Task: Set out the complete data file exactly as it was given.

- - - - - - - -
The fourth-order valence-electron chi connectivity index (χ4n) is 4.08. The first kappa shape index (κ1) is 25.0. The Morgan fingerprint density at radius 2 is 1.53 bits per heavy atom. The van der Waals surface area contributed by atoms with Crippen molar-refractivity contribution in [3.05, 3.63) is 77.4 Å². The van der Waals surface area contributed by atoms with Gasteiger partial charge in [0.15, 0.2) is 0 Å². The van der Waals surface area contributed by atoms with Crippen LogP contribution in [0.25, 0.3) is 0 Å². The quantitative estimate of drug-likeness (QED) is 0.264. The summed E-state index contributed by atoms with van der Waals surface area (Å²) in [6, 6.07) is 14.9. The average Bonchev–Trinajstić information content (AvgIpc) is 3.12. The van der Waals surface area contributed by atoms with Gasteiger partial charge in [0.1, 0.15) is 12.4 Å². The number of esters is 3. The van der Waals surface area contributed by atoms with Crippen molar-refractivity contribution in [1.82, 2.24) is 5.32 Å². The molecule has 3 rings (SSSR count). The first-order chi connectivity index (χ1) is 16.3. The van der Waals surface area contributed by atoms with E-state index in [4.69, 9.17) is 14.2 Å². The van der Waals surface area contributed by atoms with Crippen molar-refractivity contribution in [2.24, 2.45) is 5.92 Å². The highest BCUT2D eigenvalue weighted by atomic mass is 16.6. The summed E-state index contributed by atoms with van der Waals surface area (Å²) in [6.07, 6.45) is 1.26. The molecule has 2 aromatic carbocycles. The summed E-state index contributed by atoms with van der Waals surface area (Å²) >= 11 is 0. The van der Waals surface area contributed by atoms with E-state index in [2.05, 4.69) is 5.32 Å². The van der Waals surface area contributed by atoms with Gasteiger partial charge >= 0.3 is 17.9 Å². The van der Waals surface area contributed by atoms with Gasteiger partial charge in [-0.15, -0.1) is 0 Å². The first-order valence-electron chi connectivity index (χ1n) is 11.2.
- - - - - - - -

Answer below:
The fourth-order valence-electron chi connectivity index (χ4n) is 4.08. The first kappa shape index (κ1) is 25.0. The Morgan fingerprint density at radius 2 is 1.53 bits per heavy atom. The van der Waals surface area contributed by atoms with Crippen molar-refractivity contribution in [3.05, 3.63) is 77.4 Å². The van der Waals surface area contributed by atoms with Gasteiger partial charge in [0.15, 0.2) is 0 Å². The van der Waals surface area contributed by atoms with Crippen LogP contribution in [0.25, 0.3) is 0 Å². The quantitative estimate of drug-likeness (QED) is 0.264. The summed E-state index contributed by atoms with van der Waals surface area (Å²) in [6, 6.07) is 14.9. The average Bonchev–Trinajstić information content (AvgIpc) is 3.12. The van der Waals surface area contributed by atoms with Gasteiger partial charge in [0.1, 0.15) is 12.4 Å². The number of esters is 3. The van der Waals surface area contributed by atoms with Crippen molar-refractivity contribution in [1.82, 2.24) is 5.32 Å². The molecule has 3 rings (SSSR count). The first-order chi connectivity index (χ1) is 16.3. The van der Waals surface area contributed by atoms with E-state index in [4.69, 9.17) is 14.2 Å². The van der Waals surface area contributed by atoms with Crippen molar-refractivity contribution in [2.24, 2.45) is 5.92 Å². The highest BCUT2D eigenvalue weighted by atomic mass is 16.6. The summed E-state index contributed by atoms with van der Waals surface area (Å²) in [6.07, 6.45) is 1.26. The molecule has 2 aromatic carbocycles. The summed E-state index contributed by atoms with van der Waals surface area (Å²) >= 11 is 0. The van der Waals surface area contributed by atoms with E-state index in [2.05, 4.69) is 5.32 Å². The van der Waals surface area contributed by atoms with Gasteiger partial charge >= 0.3 is 17.9 Å². The van der Waals surface area contributed by atoms with Gasteiger partial charge in [-0.15, -0.1) is 0 Å². The first-order valence-electron chi connectivity index (χ1n) is 11.2.